December 13, 2003 21:56 | Culture

Read on Emergent Leadership

I few months ago, I wrote about a book I had started reading: Herbert Read's "To hell with culture".

The volume is essentially made up of a number of papers Read published between 1941 and 1961. The aforementioned post was some notes on merely the Introduction of the book, which on it's own was an eye opener.

Due to time constraints and stretching myself across a number of interests, endeavors and obligations, I must admit that I am only now at the third of the papers, and of that, half way through it. I return to this work now, however, because ideas and insights I have thus far gained from it continuously revisit me, on a daily basis, and I am wont to glean more.

The order in which the articles appear in the book impress upon the reader the overall "view" which Read wished to impart. The Introduction, résuméd in, again, the above linked entry, could have been a paper of it's own accord, expounding on the role of (truly knowledgable, intuitive and involved) artist, poet, free-thinker, in society and its governance. Extolling the importance of these "disruptive elements in society", as they stir things up, if you will, and make things happen. "Here's to the crazy ones", right?

The Introduction is followed by the article after which the book is named - in my humble opinion a misnomer, though it is the most sensationalist title of the compiled works and thus was probably a marketing-based decision... but I digress. A point I retain from "To Hell with Culture" is how "culture", is the opiate of the people: a dope used as a tool by despotic leadership. I say despotic in presenting a parallel with a quote of Benjamin Franklin who, when asked his opinion on the U.S. Constitution in 1787, over 200 years ago, said:

I agree to this Constitution with all its faults, if they are such: because I think a General Government necessary for us, and there is no Form of Government but what may be a Blessing to the People if well-administered for a Course of Years and can only end in Despotism as other Forms have done before it, when the People shall become so corrupted as to need Despotic Government, being capable of any other.

How does one corrupt the People? By controlling the culture, the dope of the People. I could go on about media manufacturing of reality, but this is not the aim of this entry and I leave it to the reader to muse on these points. Read goes on heavily about propaganda and even quotes Goebbels and Hitler, something he does quite a bit apparently, and a reason I fear why his works are not more present in public knowledge.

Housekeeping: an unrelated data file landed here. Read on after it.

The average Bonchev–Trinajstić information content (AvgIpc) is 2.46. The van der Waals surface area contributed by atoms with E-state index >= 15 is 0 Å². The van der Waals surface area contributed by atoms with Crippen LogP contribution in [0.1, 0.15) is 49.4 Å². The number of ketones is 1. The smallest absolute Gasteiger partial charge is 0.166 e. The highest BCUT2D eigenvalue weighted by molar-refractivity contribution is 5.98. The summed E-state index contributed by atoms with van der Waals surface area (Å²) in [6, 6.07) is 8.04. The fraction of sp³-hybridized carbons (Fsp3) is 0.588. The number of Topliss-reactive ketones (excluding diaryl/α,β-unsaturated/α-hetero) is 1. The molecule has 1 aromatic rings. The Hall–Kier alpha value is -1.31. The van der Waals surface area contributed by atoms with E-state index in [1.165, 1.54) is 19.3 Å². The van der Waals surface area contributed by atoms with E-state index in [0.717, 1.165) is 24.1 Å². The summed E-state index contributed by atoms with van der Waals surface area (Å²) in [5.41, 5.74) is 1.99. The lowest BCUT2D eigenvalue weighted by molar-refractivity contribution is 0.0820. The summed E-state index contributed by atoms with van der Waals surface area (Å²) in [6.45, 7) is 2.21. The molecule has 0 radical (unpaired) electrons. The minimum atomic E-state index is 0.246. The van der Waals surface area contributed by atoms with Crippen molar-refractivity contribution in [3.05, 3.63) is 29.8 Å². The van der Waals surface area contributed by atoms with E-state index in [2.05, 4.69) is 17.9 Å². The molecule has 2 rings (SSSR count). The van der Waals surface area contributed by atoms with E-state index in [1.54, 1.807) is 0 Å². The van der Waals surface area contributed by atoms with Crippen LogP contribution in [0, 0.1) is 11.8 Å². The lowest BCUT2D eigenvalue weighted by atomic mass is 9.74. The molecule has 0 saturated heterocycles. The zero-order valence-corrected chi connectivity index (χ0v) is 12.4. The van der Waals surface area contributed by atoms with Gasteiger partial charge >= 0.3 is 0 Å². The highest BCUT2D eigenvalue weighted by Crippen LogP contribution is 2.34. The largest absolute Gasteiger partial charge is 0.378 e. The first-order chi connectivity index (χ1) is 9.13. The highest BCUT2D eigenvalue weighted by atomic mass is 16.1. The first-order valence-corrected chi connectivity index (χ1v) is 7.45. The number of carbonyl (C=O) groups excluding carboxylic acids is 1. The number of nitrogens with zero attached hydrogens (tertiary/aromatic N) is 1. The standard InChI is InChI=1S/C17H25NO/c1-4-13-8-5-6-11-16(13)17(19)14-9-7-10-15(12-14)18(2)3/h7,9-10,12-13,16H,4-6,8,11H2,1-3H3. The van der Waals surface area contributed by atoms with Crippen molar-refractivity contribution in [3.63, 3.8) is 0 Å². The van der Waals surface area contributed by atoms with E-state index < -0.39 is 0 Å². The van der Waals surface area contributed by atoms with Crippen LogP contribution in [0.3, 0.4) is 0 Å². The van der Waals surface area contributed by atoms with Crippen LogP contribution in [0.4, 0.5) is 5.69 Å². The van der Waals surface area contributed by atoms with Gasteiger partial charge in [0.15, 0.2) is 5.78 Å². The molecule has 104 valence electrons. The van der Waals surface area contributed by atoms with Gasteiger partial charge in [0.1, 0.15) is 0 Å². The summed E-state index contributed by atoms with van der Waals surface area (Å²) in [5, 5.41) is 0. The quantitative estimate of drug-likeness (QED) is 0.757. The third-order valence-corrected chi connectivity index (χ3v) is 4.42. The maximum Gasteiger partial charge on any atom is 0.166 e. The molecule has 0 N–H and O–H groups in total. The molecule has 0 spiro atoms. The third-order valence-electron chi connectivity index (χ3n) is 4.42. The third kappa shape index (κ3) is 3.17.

The next article is "The Politics of the Unpolitical" and it discusses what Read refers to as

"the politics of those who desire to be pure in heart: the politics of men without personal ambition; of those of who have not desired wealth or an unequal share of worldly possessions; of those who have always striven ... for human values and not for national or sectional interests."

With such people, decentralized governance is a natural form:

Decentralization is thus also of the essence of this alternative to democracy. 'Real politics are local politics', and power and authority should be devolved and segmented to the utmost limit of practicability. Only in such a way can the person - every person in society - be assured of an adequate sense of responsibility and human dignity. These qualities for the average person only emerge in his actual sphere of work and in his regional environment."

The very next paragraph begins with "Centralization is a disease of democracy", and makes a very convincing argument to validate such a statement. I would like to remind you also that extreme centralization has another name: dictatorship. Read goes quite in-depth to demonstrate how democracy and fascism share some very fundamental characteristics - summed up best by Sadism and Masochism, the desire to have control and the desire to relinquish control - and how very very easily, with the right conditions - such as corruption of the people and despotic leadership - a so-called democracy can slip to fascism and onward to dictatorship.

In a time when culture delivery is instantaneous and pervasive and centrally controlled (mass pop-culture, media conglomeration, etc...), such political terms can be applied to more than just politics...

The great hope of ideas such as expressed in Joi Ito's Emergent Democracy paper is that with instantaneous, pervasive and DEcentralized cultural exchange (the Internet, mass communication, relationship management, etc...), such a slip can be staved off.

The third article is titled "The Cult of Leadership", and explores, as far as I've read, the relationship between various forms of leadership and those being led and how the dynamics of such play out. Another quote which stands out in the angled light of Emergence is one Read makes from a Professor Bartlett who discusses, in a work titled "Psychology and Primitive Culture", the relationship of the chief to the "primitive group":

'it is a relationship in which leadership does not depend mainly upon domination or assertion, but upon a ready susceptibilty to the thoughts, feelings and actions of the members of the group. The chief, that is, expresses the group rather than impresses it...'

Before I end this entry I must say that Read invokes Hitler and the Nazis a great deal, propping them up as examples for various things, not all of which are necessarily "bad". While this may make some uneasy, we must remember to learn from the past and recognize those lessons, no matter how unsettling it may be. You cannot have a "Never Again!" without a proper "Lest we forget!".